I popped along with local car forum Eastside VW to give The Beast a shot – but sadly while we were there, it broke on my friend’s first try of it! For the brief amount of time we got to see it in action, it was a fearsome thing. Mounted on an elevated rig, The Beast would buck, judder and lean with every turn of the wheel and press of the pedals. Even standing from afar, it was clear that the driver was wrestling not just with the track but the real-life forces from the rig itself.

Motormessenger | Driversity | Aberdeen | Driver City | Racing | Games | Driving | Simulator

Helmet and race suit strictly optional!

Once it was clear The Beast wasn’t going to be up and running any time soon, we were ushered into the main room, where eight identical simulators awaited us. These were more like the traditional racing seat ‘n pedals setup of your local arcade, with each displaying the Live for Speed loading screen. While the gameplay characteristics are very realistic, the game itself is a strange mishmash of fictitious race circuits and cars obviously inspired by specific counterparts, and limited real-life tracks and cars.

After trying a few combinations (from stripped-out original Minis to tech-laden DTM racers with mad aero), we as a group seemed to come back to the LX4; a lightweight, two-seater open-wheeler in the style of the Caterham 7.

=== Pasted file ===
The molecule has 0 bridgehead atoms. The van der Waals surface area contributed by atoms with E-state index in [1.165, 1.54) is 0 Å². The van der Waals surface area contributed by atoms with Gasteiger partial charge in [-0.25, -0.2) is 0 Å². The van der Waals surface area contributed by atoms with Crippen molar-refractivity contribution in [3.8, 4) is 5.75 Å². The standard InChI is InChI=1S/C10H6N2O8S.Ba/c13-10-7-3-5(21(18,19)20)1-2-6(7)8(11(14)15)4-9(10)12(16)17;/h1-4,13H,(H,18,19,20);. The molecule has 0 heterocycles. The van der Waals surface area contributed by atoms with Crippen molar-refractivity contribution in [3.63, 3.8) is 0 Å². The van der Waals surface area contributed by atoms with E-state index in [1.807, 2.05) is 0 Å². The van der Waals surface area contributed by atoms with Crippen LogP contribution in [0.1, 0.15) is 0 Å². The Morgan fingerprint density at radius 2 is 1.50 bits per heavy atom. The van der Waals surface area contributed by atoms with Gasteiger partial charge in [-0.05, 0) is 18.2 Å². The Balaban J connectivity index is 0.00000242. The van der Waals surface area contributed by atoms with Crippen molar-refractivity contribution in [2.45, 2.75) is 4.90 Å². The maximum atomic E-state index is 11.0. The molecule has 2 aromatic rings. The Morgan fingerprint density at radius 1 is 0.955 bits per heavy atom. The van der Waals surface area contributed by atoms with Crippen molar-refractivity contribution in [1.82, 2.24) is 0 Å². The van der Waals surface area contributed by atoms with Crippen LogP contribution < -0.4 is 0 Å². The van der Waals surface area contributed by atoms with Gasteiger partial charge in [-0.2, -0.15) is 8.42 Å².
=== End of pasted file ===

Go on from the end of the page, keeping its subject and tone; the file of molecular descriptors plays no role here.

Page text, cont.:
As you’d expect, the first couple of races for a group completely unused to the cars or track were an utter riot. If you managed to survive the first corner (most didn’t), clutches would soon overheat and explode if you neglected to take your foot off the throttle mid-shift, while a brief foray onto the verge would be all that was needed to spin your car off-course. Try as I might, I couldn’t get used to modulating the brakes effectively enough to slow down in time. A heavy stamp would see them lock (no ABS here), or otherwise I’d go sailing past the apex with too much speed.

That said, Driversity was a great experience and is probably the closest you can get to really racing without worrying about the financial or material consequences of a trackday. I’d really recommend a visit if you wish to properly challenge your petrolhead friends.

You can find out more about Driversity, including contact details, on their website.